Belle first came to the notice of the folk world when Hamish Henderson asked local journalist, Maurice Fleming, to look for the composer of a song called ´The Berryfields of Blair´, which he had heard sung by a North East singer. Maurice very quickly found Belle and her family, and recorded them for the School of Scottish Studies sound archive. Belle´s songwriting originated in her family´s tradition of always composing songs or poems for occasions like Hogmanay or family weddings. While many of her songs were comic, she also wrote a very moving lament for her two brothers, who tragically died within a week of each other, leaving her utterly bereft.

Maurice and Hamish soon discovered that she had inherited many of her father´s ballads and songs, through her brothers, Donald and Andy, and that she had the travellers´ wonderfully emotive Highland way of singing - a quality she called ´the coniach´, a word of Gaelic origin translated by Dr John MacInnes as ´an intensity of melody´. After that, she and her family became popular on the folk scene, invited everywhere, their fame spreading across the sea to Europe and America.

Belle´s importance as a source singer led to her becoming known, not only in Scotland, through Hamish Henderson and the Traditional Music and Song Association, founded by a group of enthusiasts led by Pete Shepheard, who ran their first festival significantly in Blairgowrie, but also in England, where the family was introduced to the folk scene by the late Ewan MacColl, who also involved them in the Radio Ballad on the travellers. Ewan was later to produce a book that dealt with her song repertoire, shared with her daughters, in the context of the family´s history, and also included stories riddles, proverbs and cures.

In the sleeve notes to the Topic record of ´The Stewarts of Blair´ made in 1965, Hamish Henderson wrote, ´collecting on the berryfields was like holding a tin can under the Niagrara Falls. However, when we got back to Auld Reekie and began sizing up what we had collected, it was clear that the really fabulous contribution had been made not so much by the nomadic travellers among whom we had camped as by the Stewart family of Berrybank, the aiders and abettors of the whole operation


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Subject: RE: Dave Harker, Fakesong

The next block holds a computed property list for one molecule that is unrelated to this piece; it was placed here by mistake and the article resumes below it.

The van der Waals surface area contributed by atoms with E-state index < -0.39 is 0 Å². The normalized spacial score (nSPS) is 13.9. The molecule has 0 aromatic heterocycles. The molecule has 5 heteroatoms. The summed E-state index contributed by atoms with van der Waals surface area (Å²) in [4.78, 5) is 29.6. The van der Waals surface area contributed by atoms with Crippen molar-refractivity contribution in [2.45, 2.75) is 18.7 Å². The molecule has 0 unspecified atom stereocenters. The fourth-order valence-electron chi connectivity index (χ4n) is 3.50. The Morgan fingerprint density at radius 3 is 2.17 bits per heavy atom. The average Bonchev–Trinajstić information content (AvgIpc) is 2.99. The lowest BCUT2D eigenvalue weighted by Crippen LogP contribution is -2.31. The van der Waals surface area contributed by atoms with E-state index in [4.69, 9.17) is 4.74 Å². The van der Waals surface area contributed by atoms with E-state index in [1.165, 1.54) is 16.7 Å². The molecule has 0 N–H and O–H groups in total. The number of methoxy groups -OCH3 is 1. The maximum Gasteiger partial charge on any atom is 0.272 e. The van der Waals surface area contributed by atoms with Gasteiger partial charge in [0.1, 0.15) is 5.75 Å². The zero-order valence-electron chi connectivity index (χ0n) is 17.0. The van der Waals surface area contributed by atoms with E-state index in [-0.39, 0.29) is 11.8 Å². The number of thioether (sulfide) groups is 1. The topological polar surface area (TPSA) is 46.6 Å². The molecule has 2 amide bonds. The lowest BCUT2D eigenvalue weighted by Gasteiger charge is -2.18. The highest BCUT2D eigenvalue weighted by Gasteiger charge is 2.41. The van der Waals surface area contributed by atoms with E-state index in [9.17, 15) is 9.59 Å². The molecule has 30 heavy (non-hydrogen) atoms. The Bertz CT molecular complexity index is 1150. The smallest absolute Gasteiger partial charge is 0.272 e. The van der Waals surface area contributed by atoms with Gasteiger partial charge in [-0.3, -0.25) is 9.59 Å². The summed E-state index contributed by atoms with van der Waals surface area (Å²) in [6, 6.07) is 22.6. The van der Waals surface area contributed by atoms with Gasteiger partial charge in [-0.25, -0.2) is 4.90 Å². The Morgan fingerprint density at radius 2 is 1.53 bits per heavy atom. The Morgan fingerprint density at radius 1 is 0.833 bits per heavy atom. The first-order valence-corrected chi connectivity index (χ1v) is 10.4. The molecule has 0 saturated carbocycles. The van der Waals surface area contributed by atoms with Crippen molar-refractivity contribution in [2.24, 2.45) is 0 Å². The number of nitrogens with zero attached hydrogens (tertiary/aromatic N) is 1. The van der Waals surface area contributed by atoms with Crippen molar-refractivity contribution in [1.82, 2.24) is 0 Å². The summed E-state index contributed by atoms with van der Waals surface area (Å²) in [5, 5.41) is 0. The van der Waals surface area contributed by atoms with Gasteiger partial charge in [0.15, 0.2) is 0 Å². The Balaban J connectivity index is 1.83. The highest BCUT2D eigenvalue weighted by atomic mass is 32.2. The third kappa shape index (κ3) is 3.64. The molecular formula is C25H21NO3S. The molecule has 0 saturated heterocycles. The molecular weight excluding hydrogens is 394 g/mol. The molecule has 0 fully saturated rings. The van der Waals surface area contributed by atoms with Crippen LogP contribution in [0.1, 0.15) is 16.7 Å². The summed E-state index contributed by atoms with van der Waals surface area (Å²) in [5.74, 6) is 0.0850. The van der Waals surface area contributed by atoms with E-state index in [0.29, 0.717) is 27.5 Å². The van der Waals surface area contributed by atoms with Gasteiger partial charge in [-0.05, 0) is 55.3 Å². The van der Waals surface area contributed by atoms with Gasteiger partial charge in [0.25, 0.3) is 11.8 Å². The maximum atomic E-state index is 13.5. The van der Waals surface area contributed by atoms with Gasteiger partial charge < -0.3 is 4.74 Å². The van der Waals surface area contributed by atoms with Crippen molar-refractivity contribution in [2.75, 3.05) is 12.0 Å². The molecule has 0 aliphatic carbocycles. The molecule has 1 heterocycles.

From: Jim Carroll
Date: 15 Feb 20 - 03:01 AM

Can I suggest that we stop this like of bickering and get on

I put up the Brian's review and the article on The Stewarts to make the point that despite Harker's "fake" claim, singers and storytellers were still around as part o an oral tradition
In the end, it doesn't matter what Harker wrote - he produced no evidence that the tradition had been "faked" and until someone does, they can quote him till the cows come home but the position remains as we have always believed it to be, songs and stories embraced, constantly re-adapted and probably made by 'ordinary' people, as both entertainment and as expressions of their lives and experiences.
That is what needs discussing in my opinion - it really is time that people stopped hiding behind 'We don't know what folk song is any more' and get down to saying what they believe it has become, and why
Jim Carroll


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Subject: RE: Dave Harker, Fakesong
From: Jim Carroll
Date: 15 Feb 20 - 08:24 AM

"This thread is now the Jim Carroll show. "
You've already said this despite the fact that, up to now you have regularly made between three to six postings at a time
You can hardly object to how many I have made
So far you have defended what Harker has said and refused to discuss the implications of what he has claimed if he is right - most people here feel his isn't and have argued pretty strongly why they believe that - to date you have ignored what they have said
It's about time we got the other side of this book rather than your being allowed to make it the "Dave Harker/whatever your name is show", don't you think ?